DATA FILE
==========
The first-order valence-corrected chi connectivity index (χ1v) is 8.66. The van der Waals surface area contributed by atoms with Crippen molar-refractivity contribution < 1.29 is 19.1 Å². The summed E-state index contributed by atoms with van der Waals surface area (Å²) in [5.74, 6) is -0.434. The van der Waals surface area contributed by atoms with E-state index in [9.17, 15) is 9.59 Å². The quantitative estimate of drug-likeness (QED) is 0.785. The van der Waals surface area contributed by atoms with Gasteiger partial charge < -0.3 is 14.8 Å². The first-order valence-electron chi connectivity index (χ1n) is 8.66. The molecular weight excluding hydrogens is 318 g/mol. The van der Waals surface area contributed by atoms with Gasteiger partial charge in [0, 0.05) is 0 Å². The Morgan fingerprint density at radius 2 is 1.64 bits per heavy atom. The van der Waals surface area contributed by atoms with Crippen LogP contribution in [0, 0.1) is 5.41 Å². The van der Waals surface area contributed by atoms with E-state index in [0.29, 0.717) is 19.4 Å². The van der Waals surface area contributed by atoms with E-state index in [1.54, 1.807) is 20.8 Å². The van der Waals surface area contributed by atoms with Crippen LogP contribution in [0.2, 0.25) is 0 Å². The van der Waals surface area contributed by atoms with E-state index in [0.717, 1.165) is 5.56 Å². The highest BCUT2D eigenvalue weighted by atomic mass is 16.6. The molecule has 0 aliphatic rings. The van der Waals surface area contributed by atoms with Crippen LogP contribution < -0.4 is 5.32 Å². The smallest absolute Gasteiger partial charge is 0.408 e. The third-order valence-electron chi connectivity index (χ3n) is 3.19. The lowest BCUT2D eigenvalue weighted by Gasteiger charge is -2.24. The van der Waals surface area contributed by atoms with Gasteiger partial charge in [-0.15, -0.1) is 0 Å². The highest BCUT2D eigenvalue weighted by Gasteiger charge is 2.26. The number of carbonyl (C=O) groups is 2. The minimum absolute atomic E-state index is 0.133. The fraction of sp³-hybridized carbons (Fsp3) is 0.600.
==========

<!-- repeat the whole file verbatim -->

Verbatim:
The first-order valence-corrected chi connectivity index (χ1v) is 8.66. The van der Waals surface area contributed by atoms with Crippen molar-refractivity contribution < 1.29 is 19.1 Å². The summed E-state index contributed by atoms with van der Waals surface area (Å²) in [5.74, 6) is -0.434. The van der Waals surface area contributed by atoms with E-state index in [9.17, 15) is 9.59 Å². The quantitative estimate of drug-likeness (QED) is 0.785. The van der Waals surface area contributed by atoms with Gasteiger partial charge < -0.3 is 14.8 Å². The first-order valence-electron chi connectivity index (χ1n) is 8.66. The molecular weight excluding hydrogens is 318 g/mol. The van der Waals surface area contributed by atoms with Gasteiger partial charge in [0, 0.05) is 0 Å². The Morgan fingerprint density at radius 2 is 1.64 bits per heavy atom. The van der Waals surface area contributed by atoms with Crippen LogP contribution in [0, 0.1) is 5.41 Å². The van der Waals surface area contributed by atoms with E-state index in [0.29, 0.717) is 19.4 Å². The van der Waals surface area contributed by atoms with E-state index in [1.54, 1.807) is 20.8 Å². The van der Waals surface area contributed by atoms with Crippen LogP contribution in [0.2, 0.25) is 0 Å². The van der Waals surface area contributed by atoms with E-state index in [0.717, 1.165) is 5.56 Å². The highest BCUT2D eigenvalue weighted by atomic mass is 16.6. The molecule has 0 aliphatic rings. The van der Waals surface area contributed by atoms with Crippen LogP contribution < -0.4 is 5.32 Å². The smallest absolute Gasteiger partial charge is 0.408 e. The third-order valence-electron chi connectivity index (χ3n) is 3.19. The lowest BCUT2D eigenvalue weighted by Gasteiger charge is -2.24. The van der Waals surface area contributed by atoms with Gasteiger partial charge in [-0.15, -0.1) is 0 Å². The highest BCUT2D eigenvalue weighted by Gasteiger charge is 2.26. The number of carbonyl (C=O) groups is 2. The minimum absolute atomic E-state index is 0.133. The fraction of sp³-hybridized carbons (Fsp3) is 0.600.